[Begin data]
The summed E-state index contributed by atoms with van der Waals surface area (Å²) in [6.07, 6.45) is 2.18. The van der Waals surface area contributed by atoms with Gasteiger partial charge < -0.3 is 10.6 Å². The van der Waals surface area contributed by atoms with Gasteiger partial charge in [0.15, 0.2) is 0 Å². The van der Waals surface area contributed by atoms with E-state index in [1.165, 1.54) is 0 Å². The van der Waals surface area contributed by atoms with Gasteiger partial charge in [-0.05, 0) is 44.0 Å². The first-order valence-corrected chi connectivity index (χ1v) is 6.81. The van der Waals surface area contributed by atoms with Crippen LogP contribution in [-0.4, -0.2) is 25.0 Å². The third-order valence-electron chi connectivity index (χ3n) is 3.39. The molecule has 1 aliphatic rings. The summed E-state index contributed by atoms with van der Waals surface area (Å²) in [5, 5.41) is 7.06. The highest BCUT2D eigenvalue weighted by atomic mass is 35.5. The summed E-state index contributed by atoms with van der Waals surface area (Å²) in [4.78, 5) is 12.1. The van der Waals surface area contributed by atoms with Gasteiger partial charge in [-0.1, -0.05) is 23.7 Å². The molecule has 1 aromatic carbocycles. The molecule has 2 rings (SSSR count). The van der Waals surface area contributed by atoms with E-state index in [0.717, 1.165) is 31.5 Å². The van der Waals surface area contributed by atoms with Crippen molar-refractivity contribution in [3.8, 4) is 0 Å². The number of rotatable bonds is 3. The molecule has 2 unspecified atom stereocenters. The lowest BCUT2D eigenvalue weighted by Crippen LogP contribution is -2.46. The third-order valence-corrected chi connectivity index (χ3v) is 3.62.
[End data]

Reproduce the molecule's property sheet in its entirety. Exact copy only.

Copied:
The summed E-state index contributed by atoms with van der Waals surface area (Å²) in [6.07, 6.45) is 2.18. The van der Waals surface area contributed by atoms with Gasteiger partial charge < -0.3 is 10.6 Å². The van der Waals surface area contributed by atoms with Gasteiger partial charge in [0.15, 0.2) is 0 Å². The van der Waals surface area contributed by atoms with E-state index in [1.165, 1.54) is 0 Å². The van der Waals surface area contributed by atoms with Gasteiger partial charge in [-0.05, 0) is 44.0 Å². The first-order valence-corrected chi connectivity index (χ1v) is 6.81. The van der Waals surface area contributed by atoms with Crippen LogP contribution in [-0.4, -0.2) is 25.0 Å². The third-order valence-electron chi connectivity index (χ3n) is 3.39. The molecule has 1 aliphatic rings. The summed E-state index contributed by atoms with van der Waals surface area (Å²) in [5, 5.41) is 7.06. The highest BCUT2D eigenvalue weighted by atomic mass is 35.5. The summed E-state index contributed by atoms with van der Waals surface area (Å²) in [4.78, 5) is 12.1. The van der Waals surface area contributed by atoms with Gasteiger partial charge in [-0.1, -0.05) is 23.7 Å². The molecule has 1 aromatic carbocycles. The molecule has 2 rings (SSSR count). The van der Waals surface area contributed by atoms with E-state index in [0.717, 1.165) is 31.5 Å². The van der Waals surface area contributed by atoms with Crippen molar-refractivity contribution in [3.8, 4) is 0 Å². The number of rotatable bonds is 3. The molecule has 2 unspecified atom stereocenters. The lowest BCUT2D eigenvalue weighted by Crippen LogP contribution is -2.46. The third-order valence-corrected chi connectivity index (χ3v) is 3.62.